We have no idea at this point whether Mr. Trump actually believes the lies regarding election fraud that he has so perniciously spread over the last six weeks.  His niece, Dr. Mary Trump, stated in her book, Too Much and Never Enough, “The people with access to [Mr. Trump] are weaker than Donald is, more craven, but just as desperate.  Their futures are directly dependent on his success and favor. … His pathologies have rendered him so simple-minded than it takes nothing more than repeating to him the things he says to and about himself … to get him to do whatever they want …” 

Most charitably, the President has come to believe his own fantasies, and is now dangerously unbalanced.  More malevolently, he knows his claims are lies and simply seeks to hold on to power at any cost.  (Although such intent would constitute treason, there is no longer time for Congressional impeachment and removal proceedings, even if such had any prospect of success.)  In either event, Mr. Trump is manifestly “unable to discharge the powers and duties of his office.”  (For as steadfast a defender of the President, U.S. Attorney General William Barr, to stage as abrupt a reversal as he has in recent weeks – first indicating that there was insufficient evidence of fraud to affect the outcome of the presidential election, more recently declaring, despite the President’s protestations, that Russia was responsible for the recent deep and widespread hack of federal government systems and adding that there was no ground for the federal government to seize swing state voting machines or for a special prosecutor to investigate Hunter Biden or the election – makes one ponder whether Mr. Barr has noted something increasingly disquieting in Mr. Trump’s conduct since the election.)  Despite all of this, can we have any hope that Vice President Mike Pence and a majority of Cabinet officers will have the courage to institute proceedings under Amendment XXV to protect our nation?  To ask the question is to answer it.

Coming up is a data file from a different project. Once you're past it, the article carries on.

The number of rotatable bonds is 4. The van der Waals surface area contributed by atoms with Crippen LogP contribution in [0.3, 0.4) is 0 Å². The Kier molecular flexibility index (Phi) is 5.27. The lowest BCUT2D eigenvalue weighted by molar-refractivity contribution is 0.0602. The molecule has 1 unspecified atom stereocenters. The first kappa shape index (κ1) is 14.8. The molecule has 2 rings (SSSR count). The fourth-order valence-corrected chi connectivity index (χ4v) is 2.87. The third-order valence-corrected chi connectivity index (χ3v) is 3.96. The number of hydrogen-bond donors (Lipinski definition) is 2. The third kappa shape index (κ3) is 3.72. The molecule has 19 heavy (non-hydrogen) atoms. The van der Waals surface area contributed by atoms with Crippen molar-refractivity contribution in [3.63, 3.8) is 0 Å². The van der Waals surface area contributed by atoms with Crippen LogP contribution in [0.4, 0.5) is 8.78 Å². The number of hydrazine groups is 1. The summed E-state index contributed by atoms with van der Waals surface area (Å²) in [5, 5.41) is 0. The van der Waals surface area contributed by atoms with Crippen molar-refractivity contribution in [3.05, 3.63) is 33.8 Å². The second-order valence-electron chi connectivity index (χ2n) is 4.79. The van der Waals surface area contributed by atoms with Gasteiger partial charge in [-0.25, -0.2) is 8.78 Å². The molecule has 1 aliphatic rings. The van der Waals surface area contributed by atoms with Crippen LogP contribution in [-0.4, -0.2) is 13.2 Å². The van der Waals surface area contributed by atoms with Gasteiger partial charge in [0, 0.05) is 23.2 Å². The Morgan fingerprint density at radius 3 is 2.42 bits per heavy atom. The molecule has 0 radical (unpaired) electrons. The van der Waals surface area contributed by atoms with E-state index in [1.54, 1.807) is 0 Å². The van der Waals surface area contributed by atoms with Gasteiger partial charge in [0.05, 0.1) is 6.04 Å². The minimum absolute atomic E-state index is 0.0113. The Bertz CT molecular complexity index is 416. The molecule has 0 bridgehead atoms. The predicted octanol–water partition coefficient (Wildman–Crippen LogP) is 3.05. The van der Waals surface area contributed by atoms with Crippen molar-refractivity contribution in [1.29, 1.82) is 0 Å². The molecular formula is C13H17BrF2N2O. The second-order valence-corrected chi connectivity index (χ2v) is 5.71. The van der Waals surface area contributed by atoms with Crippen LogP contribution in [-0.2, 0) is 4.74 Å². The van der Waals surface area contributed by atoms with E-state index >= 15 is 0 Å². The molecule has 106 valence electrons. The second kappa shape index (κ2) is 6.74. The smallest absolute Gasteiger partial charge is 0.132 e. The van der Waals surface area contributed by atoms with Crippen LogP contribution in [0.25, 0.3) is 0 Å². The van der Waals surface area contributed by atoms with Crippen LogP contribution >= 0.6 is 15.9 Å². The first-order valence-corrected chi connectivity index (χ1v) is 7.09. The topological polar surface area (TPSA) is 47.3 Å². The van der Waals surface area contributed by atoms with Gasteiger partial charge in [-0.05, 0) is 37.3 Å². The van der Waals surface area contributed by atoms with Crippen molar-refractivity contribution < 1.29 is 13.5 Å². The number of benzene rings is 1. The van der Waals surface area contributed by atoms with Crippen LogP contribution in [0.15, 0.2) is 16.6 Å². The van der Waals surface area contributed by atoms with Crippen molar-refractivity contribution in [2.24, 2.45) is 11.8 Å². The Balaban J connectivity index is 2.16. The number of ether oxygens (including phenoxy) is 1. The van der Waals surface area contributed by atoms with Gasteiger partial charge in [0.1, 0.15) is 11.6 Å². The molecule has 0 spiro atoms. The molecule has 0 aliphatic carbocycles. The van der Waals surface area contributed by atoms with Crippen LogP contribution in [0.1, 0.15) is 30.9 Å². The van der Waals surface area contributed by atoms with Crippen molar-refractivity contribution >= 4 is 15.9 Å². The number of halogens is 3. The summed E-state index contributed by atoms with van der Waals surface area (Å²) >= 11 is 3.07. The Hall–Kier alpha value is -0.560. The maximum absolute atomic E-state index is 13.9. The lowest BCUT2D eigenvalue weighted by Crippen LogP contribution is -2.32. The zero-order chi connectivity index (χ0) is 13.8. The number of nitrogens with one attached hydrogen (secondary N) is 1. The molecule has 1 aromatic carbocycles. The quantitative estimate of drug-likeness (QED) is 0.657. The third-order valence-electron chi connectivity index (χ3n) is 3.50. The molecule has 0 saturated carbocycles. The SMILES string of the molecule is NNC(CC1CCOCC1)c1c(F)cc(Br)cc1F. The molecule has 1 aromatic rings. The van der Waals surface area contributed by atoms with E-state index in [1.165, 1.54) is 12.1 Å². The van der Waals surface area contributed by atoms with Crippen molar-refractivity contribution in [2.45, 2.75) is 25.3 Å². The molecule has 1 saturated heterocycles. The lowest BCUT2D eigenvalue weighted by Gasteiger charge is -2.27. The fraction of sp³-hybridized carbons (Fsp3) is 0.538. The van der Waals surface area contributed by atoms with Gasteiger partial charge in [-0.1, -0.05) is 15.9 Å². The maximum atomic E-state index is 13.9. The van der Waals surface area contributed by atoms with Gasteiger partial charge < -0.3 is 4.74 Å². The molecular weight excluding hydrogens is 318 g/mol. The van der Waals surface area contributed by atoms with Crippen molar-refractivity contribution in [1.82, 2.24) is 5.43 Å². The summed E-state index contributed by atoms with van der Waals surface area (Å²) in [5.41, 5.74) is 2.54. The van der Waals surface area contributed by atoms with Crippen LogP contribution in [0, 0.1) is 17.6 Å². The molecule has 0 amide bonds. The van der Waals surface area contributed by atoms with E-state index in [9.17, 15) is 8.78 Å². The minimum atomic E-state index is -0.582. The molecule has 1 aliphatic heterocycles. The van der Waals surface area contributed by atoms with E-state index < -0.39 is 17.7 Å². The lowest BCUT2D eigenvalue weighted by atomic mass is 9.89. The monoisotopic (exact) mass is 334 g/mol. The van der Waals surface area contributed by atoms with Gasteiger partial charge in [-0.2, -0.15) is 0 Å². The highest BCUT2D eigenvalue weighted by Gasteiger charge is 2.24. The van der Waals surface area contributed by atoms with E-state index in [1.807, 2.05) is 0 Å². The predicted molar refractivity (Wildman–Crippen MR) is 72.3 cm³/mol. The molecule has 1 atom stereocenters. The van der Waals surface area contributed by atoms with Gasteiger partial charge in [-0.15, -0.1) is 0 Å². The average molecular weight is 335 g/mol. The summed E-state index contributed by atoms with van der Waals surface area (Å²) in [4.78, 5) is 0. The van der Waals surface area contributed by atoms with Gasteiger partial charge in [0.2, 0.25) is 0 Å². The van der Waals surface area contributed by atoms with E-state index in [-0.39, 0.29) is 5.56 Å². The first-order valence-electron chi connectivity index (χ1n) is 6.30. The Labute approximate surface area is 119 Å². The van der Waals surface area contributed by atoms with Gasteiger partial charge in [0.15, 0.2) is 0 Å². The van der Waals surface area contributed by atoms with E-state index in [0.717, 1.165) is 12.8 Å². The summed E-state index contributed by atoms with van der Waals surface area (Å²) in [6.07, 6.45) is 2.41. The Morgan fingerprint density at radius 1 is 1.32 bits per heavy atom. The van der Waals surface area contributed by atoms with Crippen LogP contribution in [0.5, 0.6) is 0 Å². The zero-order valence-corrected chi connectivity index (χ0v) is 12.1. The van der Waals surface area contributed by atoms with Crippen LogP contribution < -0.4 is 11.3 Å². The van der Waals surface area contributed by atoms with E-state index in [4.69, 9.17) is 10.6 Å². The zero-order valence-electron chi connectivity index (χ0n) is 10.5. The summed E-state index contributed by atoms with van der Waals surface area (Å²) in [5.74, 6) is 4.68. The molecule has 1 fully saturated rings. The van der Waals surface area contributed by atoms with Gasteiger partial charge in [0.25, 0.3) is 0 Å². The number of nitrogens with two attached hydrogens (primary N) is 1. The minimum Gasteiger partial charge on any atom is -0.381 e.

I am tired of Donald Trump.  I am tired of writing about Donald Trump.  (Something of which the President himself is only too well aware:  he shrinks without a spotlight.)  This should be the time focus on the myriad of daunting substantive domestic and foreign policy concerns that will confront us upon Mr. Biden’s inauguration.  That said, we may still be facing the most perilous 30 days that our nation has seen since the darkest days of World War II, or perhaps the Cuban Missile Crisis – brought upon us not only by Mr. Trump’s deformed psyche and his enablers, but by the rank cowardice of so many Republican office holders that could – as a group, if not singly — have stood in the breach and defended our nation, but have not.